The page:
Vous êtes sur la page 1sur 3

Oral Health Fact Sheet for Dental Professionals

Children with Respiratory Disorders: Asthma and Allergies

Asthma is a chronic respiratory disease associated with airway obstruction, with recurrent attacks of paroxysmal dyspnea, and wheezing due to spasmodic contraction of the bronchi. (ICD 9 code 493.2)

Allergy is a hypersensitivity to an agent caused by an immunologic response to an initial exposure. (ICD 9 code 995.3)

Prevalence

• Asthma affects 9.3% of the population, higher in females and African-Americans

Manifestations

Clinical

• Constriction of bronchi, coughing, wheezing, chest tightness, and shortness of breath

Oral

• Increased caries risk, enamel defects

• Increased gingivitis and periodontal disease risk; and more calculus

• Higher rates of malocclusion and increased: overjet, overbite, posterior crossbite; high palatal vault

• Oral candidiasis, xerostomia, decreased salivary flow rate and salivary pH

Other Potential Disorders/Concerns

• none

Management

Medication

SYMPTOM

MEDICATION

SIDE EFFECTS

Breathing difficulties

A. Bronchodilators (Β2-agonists)

A. Oral candidiasis, xerostomia, decreased salivary flow rate

B. Corticosteroids

B. Oral candidiasis, dental caries

C. Antihistamines

C. Xerostomia

D. Decongestants

D. Xerostomia

Sedation

• Hydroxyzine and benzodiazepines recommended; avoid narcotics and barbiturates due to their histamine releasing properties → bronchospasm and potentiated allergic response.

Intravenous sedation

• Use extreme caution due to limited control of the airway.

Avoid

• Aspirin, other salicylates and NSAIDS (due to allergies) may provoke a severe exacerbation of bronchoconstriction; use acetaminophen.

Behavioral

Stress-management techniques; may use nitrous oxide in mild to moderate asthmatics after medical consultation. Anxiety can cause acute exacerbation.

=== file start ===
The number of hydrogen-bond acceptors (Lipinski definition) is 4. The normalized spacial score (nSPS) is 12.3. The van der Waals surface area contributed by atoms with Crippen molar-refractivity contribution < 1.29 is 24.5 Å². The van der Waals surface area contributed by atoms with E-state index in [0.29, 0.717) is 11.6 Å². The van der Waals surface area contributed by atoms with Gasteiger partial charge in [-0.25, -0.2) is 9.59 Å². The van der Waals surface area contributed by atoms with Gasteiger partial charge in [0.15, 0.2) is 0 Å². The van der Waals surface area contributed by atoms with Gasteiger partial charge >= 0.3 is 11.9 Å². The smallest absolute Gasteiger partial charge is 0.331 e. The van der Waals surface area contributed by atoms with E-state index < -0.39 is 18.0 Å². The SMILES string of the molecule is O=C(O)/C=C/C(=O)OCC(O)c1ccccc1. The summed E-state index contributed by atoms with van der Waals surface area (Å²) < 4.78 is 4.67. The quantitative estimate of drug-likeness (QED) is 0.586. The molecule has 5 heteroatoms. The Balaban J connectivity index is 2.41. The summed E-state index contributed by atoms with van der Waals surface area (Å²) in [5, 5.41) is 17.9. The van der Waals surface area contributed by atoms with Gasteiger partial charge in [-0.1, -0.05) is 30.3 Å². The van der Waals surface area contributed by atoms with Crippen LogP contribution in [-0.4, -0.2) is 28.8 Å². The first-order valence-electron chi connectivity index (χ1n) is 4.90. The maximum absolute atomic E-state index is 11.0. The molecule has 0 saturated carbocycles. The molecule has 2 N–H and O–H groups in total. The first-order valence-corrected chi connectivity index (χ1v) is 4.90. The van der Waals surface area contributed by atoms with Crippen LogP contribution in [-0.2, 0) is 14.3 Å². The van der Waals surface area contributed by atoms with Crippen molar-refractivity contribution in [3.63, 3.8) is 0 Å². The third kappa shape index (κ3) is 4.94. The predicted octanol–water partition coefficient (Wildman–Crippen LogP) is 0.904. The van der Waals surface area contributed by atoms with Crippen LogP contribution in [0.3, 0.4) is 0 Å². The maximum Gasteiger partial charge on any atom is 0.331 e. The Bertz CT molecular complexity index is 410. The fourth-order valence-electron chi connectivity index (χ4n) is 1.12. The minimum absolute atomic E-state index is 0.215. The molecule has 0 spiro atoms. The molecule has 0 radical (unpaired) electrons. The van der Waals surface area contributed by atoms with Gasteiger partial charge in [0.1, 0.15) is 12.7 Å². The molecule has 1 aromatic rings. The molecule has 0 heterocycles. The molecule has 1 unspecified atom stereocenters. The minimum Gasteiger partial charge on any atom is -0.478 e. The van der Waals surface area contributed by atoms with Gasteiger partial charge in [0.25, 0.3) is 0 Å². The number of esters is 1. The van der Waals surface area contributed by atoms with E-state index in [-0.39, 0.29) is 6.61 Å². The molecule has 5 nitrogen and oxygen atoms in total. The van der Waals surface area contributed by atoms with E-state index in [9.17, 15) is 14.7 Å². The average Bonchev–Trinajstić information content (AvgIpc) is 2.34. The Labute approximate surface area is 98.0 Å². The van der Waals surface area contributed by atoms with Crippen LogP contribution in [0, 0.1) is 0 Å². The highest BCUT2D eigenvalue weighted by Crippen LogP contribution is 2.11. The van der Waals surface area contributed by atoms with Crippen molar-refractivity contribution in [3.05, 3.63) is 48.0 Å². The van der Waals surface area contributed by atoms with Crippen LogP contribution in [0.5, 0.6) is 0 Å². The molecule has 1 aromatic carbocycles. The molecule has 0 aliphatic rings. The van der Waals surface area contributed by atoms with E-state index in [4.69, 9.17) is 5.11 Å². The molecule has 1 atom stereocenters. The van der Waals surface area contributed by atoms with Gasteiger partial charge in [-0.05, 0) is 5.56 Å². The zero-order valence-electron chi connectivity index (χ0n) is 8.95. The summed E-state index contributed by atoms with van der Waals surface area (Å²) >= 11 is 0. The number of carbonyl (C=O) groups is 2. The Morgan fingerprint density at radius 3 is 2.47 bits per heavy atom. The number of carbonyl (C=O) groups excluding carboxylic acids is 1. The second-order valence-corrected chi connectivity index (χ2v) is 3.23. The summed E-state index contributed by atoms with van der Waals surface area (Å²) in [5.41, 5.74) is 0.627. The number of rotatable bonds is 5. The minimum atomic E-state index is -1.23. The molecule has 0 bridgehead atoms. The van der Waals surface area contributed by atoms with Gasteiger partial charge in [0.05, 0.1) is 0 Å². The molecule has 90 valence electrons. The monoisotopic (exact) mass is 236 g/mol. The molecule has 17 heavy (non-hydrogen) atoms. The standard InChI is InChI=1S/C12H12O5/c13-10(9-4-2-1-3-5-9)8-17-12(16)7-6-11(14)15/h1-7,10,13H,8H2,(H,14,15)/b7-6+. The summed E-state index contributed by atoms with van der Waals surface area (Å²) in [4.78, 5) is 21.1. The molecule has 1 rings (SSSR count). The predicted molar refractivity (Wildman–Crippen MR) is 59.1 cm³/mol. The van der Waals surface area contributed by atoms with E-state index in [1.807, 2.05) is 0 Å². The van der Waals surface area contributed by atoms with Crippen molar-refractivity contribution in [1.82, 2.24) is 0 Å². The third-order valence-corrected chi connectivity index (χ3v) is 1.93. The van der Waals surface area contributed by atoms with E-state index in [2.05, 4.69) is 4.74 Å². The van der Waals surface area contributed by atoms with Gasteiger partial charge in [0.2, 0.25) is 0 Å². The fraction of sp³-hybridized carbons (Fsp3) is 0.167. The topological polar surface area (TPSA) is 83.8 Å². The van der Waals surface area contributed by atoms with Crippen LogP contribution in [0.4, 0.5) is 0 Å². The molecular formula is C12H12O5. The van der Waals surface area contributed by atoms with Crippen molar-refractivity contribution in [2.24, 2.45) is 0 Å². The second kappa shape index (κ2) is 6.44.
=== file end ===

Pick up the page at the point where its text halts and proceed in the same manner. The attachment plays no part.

Children with Respiratory Disorders: Asthma and Allergies continued

Dental Treatment and Prevention

• Assess child’s risk of acute exacerbation/anaphylaxis during dental treatment prior to examination. Ask detailed questions about asthma frequency (>2/week indicates poor control) and severity (previous hospitalization or emergency room visit), triggering agents, and management/medications (more medication indicates poorer control).

• Confirm that the child has taken most recent dose of medication.

• Administration of a bronchodilator as premedication before dental treatment may be useful. Verify bronchodilator and EpiPen are readily accessible.

• Reschedule symptomatic children (coughing, wheezing, etc.) if appropriate.

• Stimulating procedures (e.g. surgery, extractions, etc.) may provoke attack.

• Use of Nitrous Oxide analgesia is appropriate for patients with mild to moderate asthma, but is contraindicated during episodes of wheezing. Caution is advised for patients with severe asthma. Medical consult may be indicated.

• Some reports indicate that dental materials may exacerbate asthma including dentifrices, fissure sealants, tooth enamel dust, methyl methacrylate, fluoride trays, and cotton rolls.

• Have supplemental oxygen available during treatment in case of acute asthmatic exacerbation.

• Monitor breathing and avoid obstructing airway. Rubber dam will decrease chance of particulate inhalation.